More Seniors Living Longer, But More Are Obese: Report

Posted: Updated:
Print Article

More seniors are living longer lives, according to a study from the National Institutes of Health.

The new report on older Americans shows that there will be almost 20 percent of people age 65 and older by 2030 -- about 72 million people. In 2010, people ages 65 and older made up 13 percent of the population, or about 40 million people.

However, in addition to the number of people living longer, the percentage of seniors who are obese is also rising. The government researchers reported that 38 percent of people ages 65 and older were considered obese from 2009 to 2010, while the number of obese seniors from 1988 to 1994 was 22 percent.

The researchers found that obesity in older women particularly has not increased over the last 10 years, though obesity has increased in the last decade in older men.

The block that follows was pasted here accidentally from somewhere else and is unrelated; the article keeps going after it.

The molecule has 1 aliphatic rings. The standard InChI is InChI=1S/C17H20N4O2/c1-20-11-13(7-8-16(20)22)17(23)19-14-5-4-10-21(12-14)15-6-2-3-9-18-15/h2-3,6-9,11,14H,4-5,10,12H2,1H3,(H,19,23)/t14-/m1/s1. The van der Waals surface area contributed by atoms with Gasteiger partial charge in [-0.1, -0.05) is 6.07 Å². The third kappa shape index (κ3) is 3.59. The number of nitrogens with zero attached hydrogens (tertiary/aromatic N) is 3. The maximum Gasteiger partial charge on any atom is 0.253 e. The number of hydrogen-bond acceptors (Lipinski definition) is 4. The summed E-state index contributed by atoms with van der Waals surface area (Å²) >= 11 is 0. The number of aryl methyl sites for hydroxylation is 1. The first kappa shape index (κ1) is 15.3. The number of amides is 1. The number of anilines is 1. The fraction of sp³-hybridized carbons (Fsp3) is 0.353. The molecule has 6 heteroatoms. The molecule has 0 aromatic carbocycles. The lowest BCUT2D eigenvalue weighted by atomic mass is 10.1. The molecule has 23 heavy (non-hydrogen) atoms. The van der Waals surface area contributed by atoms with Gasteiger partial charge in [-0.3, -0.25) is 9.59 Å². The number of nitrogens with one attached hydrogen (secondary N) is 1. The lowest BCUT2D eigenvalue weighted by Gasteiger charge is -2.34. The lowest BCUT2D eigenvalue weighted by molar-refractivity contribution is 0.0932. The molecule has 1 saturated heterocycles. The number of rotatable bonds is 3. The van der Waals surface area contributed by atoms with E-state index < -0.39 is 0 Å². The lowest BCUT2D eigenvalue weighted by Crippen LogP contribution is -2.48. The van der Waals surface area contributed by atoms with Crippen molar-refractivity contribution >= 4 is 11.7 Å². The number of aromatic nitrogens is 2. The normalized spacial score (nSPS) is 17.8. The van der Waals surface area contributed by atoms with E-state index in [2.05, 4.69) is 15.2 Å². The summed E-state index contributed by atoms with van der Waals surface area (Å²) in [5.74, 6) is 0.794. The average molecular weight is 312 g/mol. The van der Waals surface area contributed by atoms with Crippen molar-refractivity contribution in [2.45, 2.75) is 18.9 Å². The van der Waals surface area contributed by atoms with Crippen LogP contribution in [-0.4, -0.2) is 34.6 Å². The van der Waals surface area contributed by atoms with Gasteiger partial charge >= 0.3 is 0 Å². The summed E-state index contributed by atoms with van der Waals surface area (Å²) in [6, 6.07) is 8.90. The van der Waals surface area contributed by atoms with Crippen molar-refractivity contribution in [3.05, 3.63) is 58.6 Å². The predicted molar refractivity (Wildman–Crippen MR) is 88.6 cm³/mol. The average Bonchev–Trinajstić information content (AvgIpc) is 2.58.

Also in the report, researchers found that 11 percent met fitness guidelines for aerobic and strengthening exercises.

Air quality is also improving for older Americans, with 36 percent living with poor air quality in 2010, compared with 64 percent in 2000.

In addition, the report showed that more seniors are using hospice care during their last month of life, with 43 percent using it in 2009, compared with 19 percent in 1999.

For the full results of the report on older Americans, click here.

Also on HuffPost:

Suggest a correction

Around the Web

Older Americans Hit by Obesity, Housing Costs